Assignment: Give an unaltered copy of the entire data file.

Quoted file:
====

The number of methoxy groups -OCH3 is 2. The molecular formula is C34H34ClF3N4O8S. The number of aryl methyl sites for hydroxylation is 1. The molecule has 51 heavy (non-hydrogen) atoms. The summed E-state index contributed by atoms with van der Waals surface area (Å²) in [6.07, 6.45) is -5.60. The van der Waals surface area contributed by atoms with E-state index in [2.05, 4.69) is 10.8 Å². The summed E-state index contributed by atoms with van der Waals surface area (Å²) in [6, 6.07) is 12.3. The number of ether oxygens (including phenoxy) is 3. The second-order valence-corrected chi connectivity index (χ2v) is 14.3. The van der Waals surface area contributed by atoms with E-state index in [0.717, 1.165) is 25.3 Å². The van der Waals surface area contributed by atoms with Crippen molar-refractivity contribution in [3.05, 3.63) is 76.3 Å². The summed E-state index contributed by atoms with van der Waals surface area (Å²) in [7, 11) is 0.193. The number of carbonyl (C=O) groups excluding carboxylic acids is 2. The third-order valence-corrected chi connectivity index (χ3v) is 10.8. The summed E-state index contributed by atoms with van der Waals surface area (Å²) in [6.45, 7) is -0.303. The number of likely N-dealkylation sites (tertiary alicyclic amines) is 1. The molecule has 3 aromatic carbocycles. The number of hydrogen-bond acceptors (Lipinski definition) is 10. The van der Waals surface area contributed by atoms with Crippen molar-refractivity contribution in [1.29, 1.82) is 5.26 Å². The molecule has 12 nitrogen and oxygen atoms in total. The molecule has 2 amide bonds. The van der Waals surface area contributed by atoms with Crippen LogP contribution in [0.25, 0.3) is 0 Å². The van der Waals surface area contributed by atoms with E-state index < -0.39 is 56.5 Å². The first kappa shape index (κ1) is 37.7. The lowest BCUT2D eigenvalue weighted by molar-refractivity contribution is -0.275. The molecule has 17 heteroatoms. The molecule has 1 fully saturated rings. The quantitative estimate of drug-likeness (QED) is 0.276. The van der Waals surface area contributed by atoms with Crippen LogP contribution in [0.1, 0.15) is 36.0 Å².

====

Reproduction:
The number of methoxy groups -OCH3 is 2. The molecular formula is C34H34ClF3N4O8S. The number of aryl methyl sites for hydroxylation is 1. The molecule has 51 heavy (non-hydrogen) atoms. The summed E-state index contributed by atoms with van der Waals surface area (Å²) in [6.07, 6.45) is -5.60. The van der Waals surface area contributed by atoms with E-state index in [2.05, 4.69) is 10.8 Å². The summed E-state index contributed by atoms with van der Waals surface area (Å²) in [6, 6.07) is 12.3. The number of ether oxygens (including phenoxy) is 3. The second-order valence-corrected chi connectivity index (χ2v) is 14.3. The van der Waals surface area contributed by atoms with E-state index in [0.717, 1.165) is 25.3 Å². The van der Waals surface area contributed by atoms with Crippen molar-refractivity contribution in [3.05, 3.63) is 76.3 Å². The summed E-state index contributed by atoms with van der Waals surface area (Å²) in [7, 11) is 0.193. The number of carbonyl (C=O) groups excluding carboxylic acids is 2. The third-order valence-corrected chi connectivity index (χ3v) is 10.8. The summed E-state index contributed by atoms with van der Waals surface area (Å²) in [6.45, 7) is -0.303. The number of likely N-dealkylation sites (tertiary alicyclic amines) is 1. The molecule has 3 aromatic carbocycles. The number of hydrogen-bond acceptors (Lipinski definition) is 10. The van der Waals surface area contributed by atoms with Crippen molar-refractivity contribution in [1.29, 1.82) is 5.26 Å². The molecule has 12 nitrogen and oxygen atoms in total. The molecule has 2 amide bonds. The van der Waals surface area contributed by atoms with Crippen LogP contribution in [0.25, 0.3) is 0 Å². The van der Waals surface area contributed by atoms with E-state index < -0.39 is 56.5 Å². The first kappa shape index (κ1) is 37.7. The lowest BCUT2D eigenvalue weighted by molar-refractivity contribution is -0.275. The molecule has 17 heteroatoms. The molecule has 1 fully saturated rings. The quantitative estimate of drug-likeness (QED) is 0.276. The van der Waals surface area contributed by atoms with Crippen LogP contribution in [0.1, 0.15) is 36.0 Å².